The most emotional and heartbreaking toll lies were parents are forever advocating for their child, trying all their efforts every single day, repeating the same diagnosis and same requests over and over.
For parents, advocacy gets time-consuming as well as they are emotionally and physically exhausted with time. They lost all their hopes and dreams they once planned for their children resulting in grief and sorrow because the parenting, they expected turned into something they had never thought. With time, they get emotionally, socially, physically, mentally exhausted, and depleted.
The introduction of the National Dissability Scheme (NDIS) was meant to change many things for the disabled, their families and carers, every 12 months you are are trying to prove the existance of the dissability, forever having to justify your childs needs.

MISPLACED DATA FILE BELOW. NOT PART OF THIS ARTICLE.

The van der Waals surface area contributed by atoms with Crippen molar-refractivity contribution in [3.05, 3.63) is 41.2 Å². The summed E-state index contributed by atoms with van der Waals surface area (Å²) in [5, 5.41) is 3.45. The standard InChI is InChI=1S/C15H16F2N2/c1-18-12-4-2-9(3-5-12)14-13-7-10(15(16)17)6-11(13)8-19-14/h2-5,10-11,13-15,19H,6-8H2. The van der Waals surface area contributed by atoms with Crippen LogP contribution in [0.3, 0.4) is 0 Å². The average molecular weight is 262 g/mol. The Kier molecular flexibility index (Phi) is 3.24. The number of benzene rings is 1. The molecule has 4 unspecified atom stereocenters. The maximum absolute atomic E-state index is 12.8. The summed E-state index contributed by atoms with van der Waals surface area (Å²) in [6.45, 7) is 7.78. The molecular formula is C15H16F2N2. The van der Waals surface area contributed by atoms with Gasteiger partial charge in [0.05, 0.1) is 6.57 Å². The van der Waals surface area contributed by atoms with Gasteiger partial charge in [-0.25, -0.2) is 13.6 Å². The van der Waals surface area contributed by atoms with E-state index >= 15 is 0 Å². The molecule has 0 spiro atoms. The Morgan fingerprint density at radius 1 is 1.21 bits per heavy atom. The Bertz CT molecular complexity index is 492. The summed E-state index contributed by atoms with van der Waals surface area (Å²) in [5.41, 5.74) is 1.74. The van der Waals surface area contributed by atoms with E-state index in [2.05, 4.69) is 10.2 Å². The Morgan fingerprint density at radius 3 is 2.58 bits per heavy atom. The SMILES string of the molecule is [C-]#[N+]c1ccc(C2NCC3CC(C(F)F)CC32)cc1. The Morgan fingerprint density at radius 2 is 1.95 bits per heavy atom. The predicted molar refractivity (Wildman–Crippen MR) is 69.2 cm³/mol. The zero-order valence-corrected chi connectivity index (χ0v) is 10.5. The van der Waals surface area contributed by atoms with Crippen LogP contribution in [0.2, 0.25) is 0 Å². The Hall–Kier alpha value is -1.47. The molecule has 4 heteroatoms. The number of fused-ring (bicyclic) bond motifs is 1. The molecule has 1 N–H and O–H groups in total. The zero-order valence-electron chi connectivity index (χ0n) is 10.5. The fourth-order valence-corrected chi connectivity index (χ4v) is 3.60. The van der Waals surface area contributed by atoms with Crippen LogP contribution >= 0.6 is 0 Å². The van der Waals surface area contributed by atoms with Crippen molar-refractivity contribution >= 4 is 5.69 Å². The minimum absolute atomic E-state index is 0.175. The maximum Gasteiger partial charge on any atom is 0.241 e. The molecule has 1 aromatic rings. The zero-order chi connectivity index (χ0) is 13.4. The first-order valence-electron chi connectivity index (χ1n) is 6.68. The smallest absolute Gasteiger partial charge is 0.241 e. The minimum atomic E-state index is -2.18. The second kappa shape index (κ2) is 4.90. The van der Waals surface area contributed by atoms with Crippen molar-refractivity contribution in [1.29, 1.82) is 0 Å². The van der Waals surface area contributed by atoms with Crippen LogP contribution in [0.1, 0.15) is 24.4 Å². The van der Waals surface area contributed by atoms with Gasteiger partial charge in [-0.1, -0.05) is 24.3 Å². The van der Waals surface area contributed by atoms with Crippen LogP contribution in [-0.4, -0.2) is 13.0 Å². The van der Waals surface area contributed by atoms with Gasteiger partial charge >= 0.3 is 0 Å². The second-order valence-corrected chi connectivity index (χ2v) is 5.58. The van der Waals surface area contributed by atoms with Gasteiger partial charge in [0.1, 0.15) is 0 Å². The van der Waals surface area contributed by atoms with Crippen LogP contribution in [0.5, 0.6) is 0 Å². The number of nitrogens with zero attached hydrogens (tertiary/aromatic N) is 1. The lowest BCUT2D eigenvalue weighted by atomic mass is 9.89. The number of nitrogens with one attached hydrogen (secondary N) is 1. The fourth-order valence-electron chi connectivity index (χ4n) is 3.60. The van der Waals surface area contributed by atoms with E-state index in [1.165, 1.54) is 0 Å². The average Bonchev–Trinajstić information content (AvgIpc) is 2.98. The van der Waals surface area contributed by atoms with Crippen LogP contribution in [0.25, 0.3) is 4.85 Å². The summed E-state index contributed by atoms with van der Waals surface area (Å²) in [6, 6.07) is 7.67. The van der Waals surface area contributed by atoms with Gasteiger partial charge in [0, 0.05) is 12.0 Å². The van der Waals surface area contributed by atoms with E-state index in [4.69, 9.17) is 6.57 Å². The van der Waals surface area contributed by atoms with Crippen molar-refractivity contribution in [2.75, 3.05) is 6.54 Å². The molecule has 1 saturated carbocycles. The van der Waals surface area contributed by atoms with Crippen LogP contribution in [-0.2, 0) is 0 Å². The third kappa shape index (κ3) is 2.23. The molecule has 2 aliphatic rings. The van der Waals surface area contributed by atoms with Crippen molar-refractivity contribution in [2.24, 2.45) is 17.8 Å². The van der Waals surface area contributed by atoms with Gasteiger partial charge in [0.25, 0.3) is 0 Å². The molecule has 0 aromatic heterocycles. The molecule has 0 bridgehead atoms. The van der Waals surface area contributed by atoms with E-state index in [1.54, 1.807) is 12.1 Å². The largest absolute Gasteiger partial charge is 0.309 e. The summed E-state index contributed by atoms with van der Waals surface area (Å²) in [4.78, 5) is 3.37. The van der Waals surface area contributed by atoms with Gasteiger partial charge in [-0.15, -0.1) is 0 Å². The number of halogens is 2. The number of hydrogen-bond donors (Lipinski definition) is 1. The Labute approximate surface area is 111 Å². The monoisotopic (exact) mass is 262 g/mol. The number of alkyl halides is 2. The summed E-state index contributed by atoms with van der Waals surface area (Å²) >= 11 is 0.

The NDIS planners are un educated within the dissability and or medical field the (TAT medical and care advice arent making advice on individual requirments, assements are made on what would ordinarily be expected of a condition, not based on co-morbidies how they impact each other and or the care requirments, not all children and diagnosis and or prognosis along wioth treatment plans are the same)